Security Intuition The reason that we always write found data into the top table after any read is to protect the privacy of repeatedly reading the same address, ensuring that this looks the same as reading various different addresses. In particular, reading the same address twice will not need to access the same locations on the server, since after the first read, the data will already reside in the top table, and the random locations will be read at lower tables.

At any point in time, after the server observes many read/write executions, any subsequent read operation just accesses completely random locations in each table, from the point of view of the server. This is the main observation needed to argue standard pattern hiding. For next-read pattern hiding, we notice that we can extend the above to any set of q distinct executions of a subsequent read operation with distinct addresses (each execution starting in the same client/server state). In particular, each of the q operations just accesses completely random locations in each table, independently of the other operations, from the point of view of the server.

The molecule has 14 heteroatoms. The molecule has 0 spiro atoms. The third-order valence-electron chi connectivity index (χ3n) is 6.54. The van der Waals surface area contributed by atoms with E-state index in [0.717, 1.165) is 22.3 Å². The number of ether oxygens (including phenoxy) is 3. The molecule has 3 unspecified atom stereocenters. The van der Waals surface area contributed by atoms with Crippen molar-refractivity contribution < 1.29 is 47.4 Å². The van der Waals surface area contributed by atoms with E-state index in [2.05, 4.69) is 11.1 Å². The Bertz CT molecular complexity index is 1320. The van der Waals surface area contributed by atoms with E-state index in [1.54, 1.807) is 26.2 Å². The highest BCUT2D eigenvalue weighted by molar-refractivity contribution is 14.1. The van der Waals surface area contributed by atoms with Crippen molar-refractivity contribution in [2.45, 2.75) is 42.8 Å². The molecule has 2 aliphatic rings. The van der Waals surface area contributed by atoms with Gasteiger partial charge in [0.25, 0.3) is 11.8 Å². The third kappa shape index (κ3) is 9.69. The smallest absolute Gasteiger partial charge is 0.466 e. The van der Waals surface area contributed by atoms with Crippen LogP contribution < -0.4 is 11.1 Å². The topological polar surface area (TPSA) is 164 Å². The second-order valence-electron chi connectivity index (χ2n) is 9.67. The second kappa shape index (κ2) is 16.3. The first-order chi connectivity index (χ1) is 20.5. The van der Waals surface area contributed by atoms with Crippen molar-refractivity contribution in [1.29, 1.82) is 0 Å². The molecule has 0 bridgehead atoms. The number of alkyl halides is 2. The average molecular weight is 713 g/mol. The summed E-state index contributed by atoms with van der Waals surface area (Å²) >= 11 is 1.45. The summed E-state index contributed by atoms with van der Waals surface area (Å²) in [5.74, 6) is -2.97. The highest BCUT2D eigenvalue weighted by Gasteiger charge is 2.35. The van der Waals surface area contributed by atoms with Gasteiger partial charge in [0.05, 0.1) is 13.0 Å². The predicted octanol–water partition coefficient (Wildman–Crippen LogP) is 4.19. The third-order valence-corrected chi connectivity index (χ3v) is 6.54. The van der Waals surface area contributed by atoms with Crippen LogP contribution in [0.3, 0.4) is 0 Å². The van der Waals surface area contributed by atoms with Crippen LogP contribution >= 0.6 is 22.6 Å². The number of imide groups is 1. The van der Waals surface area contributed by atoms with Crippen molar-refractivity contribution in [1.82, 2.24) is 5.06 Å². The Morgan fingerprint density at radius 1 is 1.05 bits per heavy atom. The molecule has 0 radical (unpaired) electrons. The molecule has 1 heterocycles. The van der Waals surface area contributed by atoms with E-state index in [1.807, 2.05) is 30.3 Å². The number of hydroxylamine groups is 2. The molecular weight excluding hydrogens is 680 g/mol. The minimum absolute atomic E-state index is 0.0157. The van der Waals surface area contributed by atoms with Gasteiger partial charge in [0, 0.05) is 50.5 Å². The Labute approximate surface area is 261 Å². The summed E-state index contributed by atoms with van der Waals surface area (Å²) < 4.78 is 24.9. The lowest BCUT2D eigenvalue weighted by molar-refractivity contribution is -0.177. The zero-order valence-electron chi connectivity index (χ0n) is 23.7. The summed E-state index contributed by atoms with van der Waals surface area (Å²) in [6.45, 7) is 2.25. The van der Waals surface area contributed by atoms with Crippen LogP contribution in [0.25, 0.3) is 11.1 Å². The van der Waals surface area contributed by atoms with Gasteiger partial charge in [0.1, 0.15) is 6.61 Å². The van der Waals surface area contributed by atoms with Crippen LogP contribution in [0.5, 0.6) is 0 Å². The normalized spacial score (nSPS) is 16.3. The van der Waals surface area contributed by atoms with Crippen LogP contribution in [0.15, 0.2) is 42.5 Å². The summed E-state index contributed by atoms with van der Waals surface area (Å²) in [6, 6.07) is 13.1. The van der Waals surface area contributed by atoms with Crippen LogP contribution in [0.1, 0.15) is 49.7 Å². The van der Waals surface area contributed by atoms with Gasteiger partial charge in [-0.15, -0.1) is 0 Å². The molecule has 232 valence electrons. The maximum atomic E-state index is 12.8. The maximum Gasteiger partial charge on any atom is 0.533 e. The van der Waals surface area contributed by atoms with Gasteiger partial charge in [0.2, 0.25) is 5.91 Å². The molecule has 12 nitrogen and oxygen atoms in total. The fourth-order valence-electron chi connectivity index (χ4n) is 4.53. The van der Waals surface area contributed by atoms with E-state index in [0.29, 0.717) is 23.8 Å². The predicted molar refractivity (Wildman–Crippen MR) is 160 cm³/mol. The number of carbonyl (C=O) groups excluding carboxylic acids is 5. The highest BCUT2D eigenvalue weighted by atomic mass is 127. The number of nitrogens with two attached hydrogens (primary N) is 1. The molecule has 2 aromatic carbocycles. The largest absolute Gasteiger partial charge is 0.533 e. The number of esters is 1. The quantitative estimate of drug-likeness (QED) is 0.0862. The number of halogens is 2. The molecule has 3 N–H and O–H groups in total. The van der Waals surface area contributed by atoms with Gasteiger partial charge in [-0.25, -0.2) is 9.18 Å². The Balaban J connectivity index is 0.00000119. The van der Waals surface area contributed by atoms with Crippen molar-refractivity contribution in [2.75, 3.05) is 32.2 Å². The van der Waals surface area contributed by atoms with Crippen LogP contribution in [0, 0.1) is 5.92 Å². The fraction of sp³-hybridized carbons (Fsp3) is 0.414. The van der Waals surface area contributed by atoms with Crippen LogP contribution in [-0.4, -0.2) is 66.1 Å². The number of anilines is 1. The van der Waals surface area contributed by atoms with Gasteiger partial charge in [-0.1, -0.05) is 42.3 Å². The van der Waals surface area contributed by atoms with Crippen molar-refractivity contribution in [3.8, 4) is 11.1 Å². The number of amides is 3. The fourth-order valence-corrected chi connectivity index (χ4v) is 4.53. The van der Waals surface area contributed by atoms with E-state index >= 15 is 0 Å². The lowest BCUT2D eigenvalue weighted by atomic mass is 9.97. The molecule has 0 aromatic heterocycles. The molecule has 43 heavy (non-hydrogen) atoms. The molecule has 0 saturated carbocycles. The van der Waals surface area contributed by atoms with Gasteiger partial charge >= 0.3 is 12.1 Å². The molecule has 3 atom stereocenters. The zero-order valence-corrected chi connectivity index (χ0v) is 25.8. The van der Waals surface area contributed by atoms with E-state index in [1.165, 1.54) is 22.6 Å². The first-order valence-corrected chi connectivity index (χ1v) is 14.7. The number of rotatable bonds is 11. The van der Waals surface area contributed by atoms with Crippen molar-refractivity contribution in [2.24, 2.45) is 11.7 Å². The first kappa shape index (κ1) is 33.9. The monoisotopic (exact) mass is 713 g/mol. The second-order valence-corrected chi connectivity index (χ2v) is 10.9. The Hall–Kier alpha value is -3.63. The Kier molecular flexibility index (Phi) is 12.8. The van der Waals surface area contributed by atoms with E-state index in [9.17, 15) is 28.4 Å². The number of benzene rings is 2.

One subtlety comes up when the addresses are not completely distinct from each other, as is the case in our definition where each address can appear in multiple separate multi-read operations. The issue is that doing a read operation on the same address twice with rewinding will reveal the level at which the data for that address is stored, thus revealing some information about which address is being accessed. One can simply observe at which level do the accesses begin to differ in the two executions. We fix this issue by modifying a scheme so that, instead of accessing freshly chosen random positions in lower tables once the correct value is found, we instead access pseudorandom positions that are determined by the address being read and the operation count. That way, any two executions which read the same address starting from the same client state are exactly the same and do not reveal anything beyond this. Note that, without state rewinds, this still provides regular pattern hiding.

Technical Tools

Our construction uses the standard notion of a pseudorandom function (PRF) where F(Kx) denote the evaluation of the PRF F on input x with key K. We also rely on a symmetric-key encryption scheme secure against chosen-plaintext attacks.